The California Reparations Task Force has also committed severe factual errors in its intentional mischaracterizations of affirmative action. Concealing the origin of federal affirmative action programs rooted in the spirit of non-discrimination, the report defines the concept as “programs … intended to compensate Black students … solely on account of their race.” It further argues that Supreme Court rulings on race consciousness “rejected affirmative action” by outlawing racial quotas (e.g., UC Regents v. Bakke in 1976). As a result of “deficiencies of affirmative action” and “a focus on standardized testing as an admissions requirement,” the authors find discrimination against black students in college admissions despite initial gains:
The percentage of Black college students has risen in the past 50 years, but it has fallen recently. The percentage of American college students who are Black increased from 10 percent in 1976 to 14 percent in 2017, but has dropped since from its high of 15 percent in 2011. College enrollment rates for Black 18- to 24- year- old Americans still lag behind those for Asian and white Americans of the same age.
The monocausal reasoning that attributes all discrepancies to systemic inequities ignores other more consequential factors, including varying changes in median age by race and college preparedness, thereby clouding public policy judgement. After all, standardized testing as an important metric for academic ability was first introduced in 1845, and historical oppression certainly didn’t make a comeback in the 21st century when the Task Force notes a dip in college enrollment for black students.
In California, the report singles out Proposition 209, the state’s constitutional ban on racial preferences, as a disaster for “Black and other students of color in California.” The authors support this opinion with a 2020 UC Berkeley report that has been thoroughly debunked. Authored by a graduate student without peer review, the Berkeley report relies on outdated data between 1994 and 2002 to accuse Prop. 209 of decimating the enrollment of underrepresented racial minorities (URMs) into the UC system. UCLA law professor and economist Richard Sander calls out the categorical errors of the Berkley report by showing more recent, well-documented data on improvements in URM enrollment, graduation, and STEM performance. For example, 1,427 black students (3.01%) were admitted to UC in 1998, compared with 3,059 (4.02%) in 2011 and 6,839 in 2021 (5.19%). It turns out that the Berkeley report was produced and marketed as a quasi-political campaign piece to drum up support for an electoral measure to repeal Prop. 209 in 2020. The measure failed miserably when over 9.65 million California voters (57.2% of the electorate) struck it down.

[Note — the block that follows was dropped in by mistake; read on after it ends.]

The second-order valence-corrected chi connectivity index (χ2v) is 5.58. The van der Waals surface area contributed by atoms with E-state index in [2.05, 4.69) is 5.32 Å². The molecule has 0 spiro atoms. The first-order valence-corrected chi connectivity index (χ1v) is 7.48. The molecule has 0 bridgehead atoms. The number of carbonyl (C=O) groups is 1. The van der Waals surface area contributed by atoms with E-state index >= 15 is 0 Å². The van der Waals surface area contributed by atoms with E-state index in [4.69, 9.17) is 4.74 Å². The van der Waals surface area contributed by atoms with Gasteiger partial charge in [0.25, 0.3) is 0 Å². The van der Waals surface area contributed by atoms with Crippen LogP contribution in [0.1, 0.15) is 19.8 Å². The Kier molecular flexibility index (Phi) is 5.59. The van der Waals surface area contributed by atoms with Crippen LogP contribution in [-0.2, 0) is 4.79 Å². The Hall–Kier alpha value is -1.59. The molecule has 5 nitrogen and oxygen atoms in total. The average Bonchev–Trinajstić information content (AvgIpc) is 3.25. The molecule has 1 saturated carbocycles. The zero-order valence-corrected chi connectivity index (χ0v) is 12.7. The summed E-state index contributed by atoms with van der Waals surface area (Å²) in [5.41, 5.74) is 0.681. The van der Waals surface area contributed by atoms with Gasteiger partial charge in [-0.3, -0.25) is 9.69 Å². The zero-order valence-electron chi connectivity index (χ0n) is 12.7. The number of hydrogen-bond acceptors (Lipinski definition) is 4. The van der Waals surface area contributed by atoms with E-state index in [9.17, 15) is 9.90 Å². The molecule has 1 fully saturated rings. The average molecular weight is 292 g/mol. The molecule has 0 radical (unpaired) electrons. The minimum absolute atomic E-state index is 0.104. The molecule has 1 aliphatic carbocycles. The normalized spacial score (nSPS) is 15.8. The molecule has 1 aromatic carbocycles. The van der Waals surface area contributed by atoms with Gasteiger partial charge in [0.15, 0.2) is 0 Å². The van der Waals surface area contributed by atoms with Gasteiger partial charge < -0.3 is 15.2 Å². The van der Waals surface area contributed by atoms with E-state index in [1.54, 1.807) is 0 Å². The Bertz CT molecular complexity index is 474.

Bad data leads to bad policy suggestions. To cure the “intergenerational denials of equal educational opportunity,” the report makes the following recommendations:
• Identify and eliminate racial bias and discriminatory policies in standardized testing
• Provide funding for free tuition to California colleges and universities
• Adopt a mandatory curriculum for teacher credentialing that includes culturally responsive pedagogy, anti-bias training, and restorative practices
• Provide scholarships for black high school graduates to cover four years of undergraduate education
• Advance the ideology of black liberation
None of these proposals is based on empirical evidence or even sound logic. Removing standardized tests hurts both the so-called overrepresented student groups with unjustifiable penalties and the policy’s intended beneficiaries with low expectations and academic mismatch. Handing out free tuition and scholarships breeds dependency and encourages fraud in the long run. Ramming down race-based ideologies creates further societal division. And at whose expense? While the report doesn’t specify a price tag for proposed reparations, an earlier panel hosted by Stanford University in March 2021 estimates a federal budget of $10 to $12 trillion dedicated to direct descendants of African slaves. Robert Johnson, America’s first black billionaire, argues that the U.S. government should pay $14 trillion in reparations.
At the end of the day, reparations for African Americans will not help close academic and wealth gaps, improve health outcomes, or solve other family- and community-level problems. Indeed, they won’t help at all, but will only serve to deepen the racial division gnawing at the very roots of our nation.